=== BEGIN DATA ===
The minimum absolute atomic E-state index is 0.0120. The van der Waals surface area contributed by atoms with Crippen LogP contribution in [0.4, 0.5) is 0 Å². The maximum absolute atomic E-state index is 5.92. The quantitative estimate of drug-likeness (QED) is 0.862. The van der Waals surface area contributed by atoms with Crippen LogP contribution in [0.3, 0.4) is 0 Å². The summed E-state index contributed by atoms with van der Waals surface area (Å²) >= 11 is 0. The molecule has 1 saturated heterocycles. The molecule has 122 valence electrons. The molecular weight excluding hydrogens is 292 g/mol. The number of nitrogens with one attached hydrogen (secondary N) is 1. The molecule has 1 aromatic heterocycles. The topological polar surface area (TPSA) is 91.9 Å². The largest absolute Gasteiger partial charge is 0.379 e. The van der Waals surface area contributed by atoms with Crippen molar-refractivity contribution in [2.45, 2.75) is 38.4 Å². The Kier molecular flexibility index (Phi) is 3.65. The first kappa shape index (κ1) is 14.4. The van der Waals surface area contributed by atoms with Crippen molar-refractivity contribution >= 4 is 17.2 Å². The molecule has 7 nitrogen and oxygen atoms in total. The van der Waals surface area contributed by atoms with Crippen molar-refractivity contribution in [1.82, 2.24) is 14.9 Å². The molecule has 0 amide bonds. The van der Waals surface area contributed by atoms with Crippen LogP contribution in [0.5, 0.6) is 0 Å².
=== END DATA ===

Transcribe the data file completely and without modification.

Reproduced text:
The minimum absolute atomic E-state index is 0.0120. The van der Waals surface area contributed by atoms with Crippen LogP contribution in [0.4, 0.5) is 0 Å². The maximum absolute atomic E-state index is 5.92. The quantitative estimate of drug-likeness (QED) is 0.862. The van der Waals surface area contributed by atoms with Crippen LogP contribution in [0.3, 0.4) is 0 Å². The summed E-state index contributed by atoms with van der Waals surface area (Å²) >= 11 is 0. The molecule has 1 saturated heterocycles. The molecule has 122 valence electrons. The molecular weight excluding hydrogens is 292 g/mol. The number of nitrogens with one attached hydrogen (secondary N) is 1. The molecule has 1 aromatic heterocycles. The topological polar surface area (TPSA) is 91.9 Å². The largest absolute Gasteiger partial charge is 0.379 e. The van der Waals surface area contributed by atoms with Crippen molar-refractivity contribution in [2.45, 2.75) is 38.4 Å². The Kier molecular flexibility index (Phi) is 3.65. The first kappa shape index (κ1) is 14.4. The van der Waals surface area contributed by atoms with Crippen molar-refractivity contribution >= 4 is 17.2 Å². The molecule has 7 nitrogen and oxygen atoms in total. The van der Waals surface area contributed by atoms with Crippen molar-refractivity contribution in [1.82, 2.24) is 14.9 Å². The molecule has 0 amide bonds. The van der Waals surface area contributed by atoms with Crippen LogP contribution in [0.5, 0.6) is 0 Å².